San Luis Valley officials had an uphill battle to convince locals to tax themselves to build a new jail. From the Alamosa Valley Courier.
Judge Pattie Swift, left, and Sheriff Robert Jackson discuss Referendum 1A.
With the election less than a month away, Alamosa County civic leaders are working hard to rally support for Referendum 1A, which would impose a one-cent sales tax to fund construction of a new courthouse and renovation of the county jail.
If approved, the tax would pay for a large portion of the approximately $21 million project, with the remainder coming from grants. The tax would be collected for 20 years, after which it would drop to a quarter-cent tax to remain in perpetuity to pay for ongoing maintenance of the structures.
12th Judicial District Chief Judge Pattie Swift and Sheriff Robert Jackson gave a presentation regarding the proposal to the Women’s Citizenship Club and members of the public at the First United Methodist Church on Friday.
Both called the project sorely needed. Swift said the current county courthouse, which was built in the 1930s, is far too small for the county’s needs. When the courthouse was constructed, it housed all county offices, as well as a three-cell jail. Today the building houses four courtrooms and associated offices, as well as some of the probation department – the overflow being housed in rented office space on San Juan Avenue.
Swift said the limited space causes serious security concerns. Currently, prisoners appearing before a judge are walked through the same corridor as witnesses, employees, family members, and members of the public.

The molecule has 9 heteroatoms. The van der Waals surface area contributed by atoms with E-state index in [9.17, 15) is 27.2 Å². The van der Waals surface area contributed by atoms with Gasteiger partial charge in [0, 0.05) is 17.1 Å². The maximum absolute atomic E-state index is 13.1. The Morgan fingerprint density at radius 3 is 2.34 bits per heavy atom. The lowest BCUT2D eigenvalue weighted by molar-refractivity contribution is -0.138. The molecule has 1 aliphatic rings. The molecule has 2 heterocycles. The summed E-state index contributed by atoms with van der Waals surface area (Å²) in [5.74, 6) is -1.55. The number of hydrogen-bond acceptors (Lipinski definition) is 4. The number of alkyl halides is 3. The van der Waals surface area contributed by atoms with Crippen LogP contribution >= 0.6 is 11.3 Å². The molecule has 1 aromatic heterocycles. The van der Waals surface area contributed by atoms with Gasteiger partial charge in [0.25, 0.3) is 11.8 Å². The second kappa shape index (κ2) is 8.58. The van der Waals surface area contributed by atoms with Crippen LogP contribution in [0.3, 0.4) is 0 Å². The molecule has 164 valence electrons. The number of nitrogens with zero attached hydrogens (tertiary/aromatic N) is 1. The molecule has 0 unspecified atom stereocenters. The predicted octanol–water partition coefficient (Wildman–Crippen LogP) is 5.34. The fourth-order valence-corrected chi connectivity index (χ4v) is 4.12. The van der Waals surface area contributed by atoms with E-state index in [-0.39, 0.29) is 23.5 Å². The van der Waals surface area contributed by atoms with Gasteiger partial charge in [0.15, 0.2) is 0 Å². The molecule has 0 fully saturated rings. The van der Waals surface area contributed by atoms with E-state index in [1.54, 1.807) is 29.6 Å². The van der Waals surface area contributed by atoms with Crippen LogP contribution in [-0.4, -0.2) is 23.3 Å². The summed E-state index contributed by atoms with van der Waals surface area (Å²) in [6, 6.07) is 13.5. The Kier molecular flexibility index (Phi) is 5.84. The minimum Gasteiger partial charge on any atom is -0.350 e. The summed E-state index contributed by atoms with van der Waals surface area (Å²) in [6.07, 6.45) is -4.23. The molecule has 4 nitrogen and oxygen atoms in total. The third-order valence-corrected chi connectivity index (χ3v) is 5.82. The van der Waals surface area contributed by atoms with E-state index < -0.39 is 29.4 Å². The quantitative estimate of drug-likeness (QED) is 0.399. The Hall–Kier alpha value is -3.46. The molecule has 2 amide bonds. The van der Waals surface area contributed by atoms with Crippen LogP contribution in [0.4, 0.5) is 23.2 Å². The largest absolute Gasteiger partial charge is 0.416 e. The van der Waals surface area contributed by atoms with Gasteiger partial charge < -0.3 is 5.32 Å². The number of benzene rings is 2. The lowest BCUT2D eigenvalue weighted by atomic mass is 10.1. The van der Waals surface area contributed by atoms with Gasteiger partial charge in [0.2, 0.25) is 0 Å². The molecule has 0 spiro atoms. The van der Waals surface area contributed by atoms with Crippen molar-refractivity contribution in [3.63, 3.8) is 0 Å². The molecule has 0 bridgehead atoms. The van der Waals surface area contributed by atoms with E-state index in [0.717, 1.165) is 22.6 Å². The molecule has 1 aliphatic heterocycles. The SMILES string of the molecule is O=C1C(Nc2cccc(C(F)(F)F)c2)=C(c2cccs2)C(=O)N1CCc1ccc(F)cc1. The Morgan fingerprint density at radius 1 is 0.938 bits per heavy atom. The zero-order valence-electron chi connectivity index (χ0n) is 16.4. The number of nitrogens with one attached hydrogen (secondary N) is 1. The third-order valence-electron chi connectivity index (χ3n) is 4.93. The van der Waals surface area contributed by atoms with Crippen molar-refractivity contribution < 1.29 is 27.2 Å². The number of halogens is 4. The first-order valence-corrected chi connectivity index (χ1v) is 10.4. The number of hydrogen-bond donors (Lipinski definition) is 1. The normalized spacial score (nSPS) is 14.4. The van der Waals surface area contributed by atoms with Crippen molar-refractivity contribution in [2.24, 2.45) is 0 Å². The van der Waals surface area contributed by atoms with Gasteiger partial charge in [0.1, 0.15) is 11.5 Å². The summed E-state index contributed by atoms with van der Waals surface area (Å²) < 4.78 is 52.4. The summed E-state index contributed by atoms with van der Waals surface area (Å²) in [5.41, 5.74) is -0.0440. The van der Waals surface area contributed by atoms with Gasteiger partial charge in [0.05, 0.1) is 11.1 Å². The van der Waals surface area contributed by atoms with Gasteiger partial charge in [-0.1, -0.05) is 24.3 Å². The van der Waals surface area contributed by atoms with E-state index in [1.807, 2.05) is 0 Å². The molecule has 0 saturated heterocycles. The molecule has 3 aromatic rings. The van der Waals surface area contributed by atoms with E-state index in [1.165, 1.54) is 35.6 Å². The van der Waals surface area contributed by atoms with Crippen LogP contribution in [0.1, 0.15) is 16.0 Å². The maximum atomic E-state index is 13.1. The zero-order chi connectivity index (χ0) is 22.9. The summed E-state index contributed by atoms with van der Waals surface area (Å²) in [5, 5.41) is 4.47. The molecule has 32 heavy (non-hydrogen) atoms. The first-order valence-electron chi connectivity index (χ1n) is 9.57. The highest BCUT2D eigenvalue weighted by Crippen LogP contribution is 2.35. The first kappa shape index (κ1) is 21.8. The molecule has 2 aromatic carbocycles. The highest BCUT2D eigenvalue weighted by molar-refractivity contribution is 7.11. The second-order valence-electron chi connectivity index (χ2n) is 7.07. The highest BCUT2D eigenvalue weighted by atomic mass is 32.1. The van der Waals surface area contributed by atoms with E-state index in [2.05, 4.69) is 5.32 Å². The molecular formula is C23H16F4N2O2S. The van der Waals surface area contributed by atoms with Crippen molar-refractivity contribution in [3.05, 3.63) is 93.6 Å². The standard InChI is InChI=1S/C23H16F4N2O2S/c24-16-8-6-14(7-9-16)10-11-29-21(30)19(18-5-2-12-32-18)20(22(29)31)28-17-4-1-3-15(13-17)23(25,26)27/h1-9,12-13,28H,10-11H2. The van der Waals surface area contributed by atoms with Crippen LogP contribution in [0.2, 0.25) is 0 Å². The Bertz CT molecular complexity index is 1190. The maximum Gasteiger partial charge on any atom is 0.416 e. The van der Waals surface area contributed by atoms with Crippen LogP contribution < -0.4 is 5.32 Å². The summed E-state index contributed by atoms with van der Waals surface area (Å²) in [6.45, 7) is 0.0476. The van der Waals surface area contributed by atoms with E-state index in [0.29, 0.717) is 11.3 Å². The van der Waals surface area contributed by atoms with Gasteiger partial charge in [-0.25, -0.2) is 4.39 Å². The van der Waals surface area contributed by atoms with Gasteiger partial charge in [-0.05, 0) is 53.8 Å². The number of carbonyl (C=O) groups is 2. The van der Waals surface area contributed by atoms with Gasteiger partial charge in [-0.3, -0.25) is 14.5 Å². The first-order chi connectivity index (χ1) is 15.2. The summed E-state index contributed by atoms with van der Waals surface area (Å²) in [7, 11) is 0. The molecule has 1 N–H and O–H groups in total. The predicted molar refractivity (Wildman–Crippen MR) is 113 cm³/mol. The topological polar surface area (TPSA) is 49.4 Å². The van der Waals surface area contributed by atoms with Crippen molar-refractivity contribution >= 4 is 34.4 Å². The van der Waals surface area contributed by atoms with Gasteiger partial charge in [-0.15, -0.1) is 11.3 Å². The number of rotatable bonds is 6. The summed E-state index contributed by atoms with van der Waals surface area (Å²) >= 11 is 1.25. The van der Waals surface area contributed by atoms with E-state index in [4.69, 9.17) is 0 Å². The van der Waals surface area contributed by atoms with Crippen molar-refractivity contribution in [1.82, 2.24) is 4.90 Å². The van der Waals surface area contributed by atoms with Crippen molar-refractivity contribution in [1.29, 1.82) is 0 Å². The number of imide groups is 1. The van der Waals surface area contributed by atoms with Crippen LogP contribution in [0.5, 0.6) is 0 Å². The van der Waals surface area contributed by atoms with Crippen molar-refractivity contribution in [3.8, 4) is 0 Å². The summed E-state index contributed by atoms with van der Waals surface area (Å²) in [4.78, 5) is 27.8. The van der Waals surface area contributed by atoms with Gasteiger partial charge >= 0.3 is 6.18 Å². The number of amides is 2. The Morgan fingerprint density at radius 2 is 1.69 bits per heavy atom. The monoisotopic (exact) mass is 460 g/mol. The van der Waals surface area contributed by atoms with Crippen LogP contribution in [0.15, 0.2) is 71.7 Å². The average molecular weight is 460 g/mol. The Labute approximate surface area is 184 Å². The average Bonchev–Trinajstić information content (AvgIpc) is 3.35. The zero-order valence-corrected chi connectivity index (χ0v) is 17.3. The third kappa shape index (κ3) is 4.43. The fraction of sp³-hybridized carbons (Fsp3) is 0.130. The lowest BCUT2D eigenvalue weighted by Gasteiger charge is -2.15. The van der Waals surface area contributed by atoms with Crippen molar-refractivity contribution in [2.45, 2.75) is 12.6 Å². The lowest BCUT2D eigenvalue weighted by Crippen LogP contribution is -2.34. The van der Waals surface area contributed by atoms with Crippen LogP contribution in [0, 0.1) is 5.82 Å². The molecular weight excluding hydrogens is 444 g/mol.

“We want to provide a safe space,” said Swift. “We can’t do that with our current design.”
The courthouse has four public entrances, said Swift, only one of which has a metal detector. Current best practices for courthouse design call for a single controlled public entrance where people can be screened for weapons or other contraband.
“A lot of people have to use the court,” Swift said. “People say it’s just people who commit crimes, but that’s not true. We have a lot of civil cases there. If you need to probate your parents’ estate, or you’re called as a juror, or you want to watch a big water trial, those take place at that courthouse.”
Two of the courthouse’s courtrooms are upstairs and are not compliant with the Americans with Disabilities Act, forcing court staff to rearrange the court’s schedule if a party requiring handicapped access is scheduled to appear in one of the upstairs rooms.
The current courthouse also has outdated infrastructure, said Swift, and staff often inadvertently blow breakers when using multiple electric devices.
Of the current courthouse’s four courtrooms, only one is set up for jury trials, which has forced the court to hold trials in the county commissioners’ chambers and the Presbyterian church across the street, said Swift, adding that one murder trial was held at the Elks Lodge.
Swift said Colorado law requires the county to provide an adequate courthouse facility, and that the proposed tax increase would pay for a facility that would satisfy the county’s needs.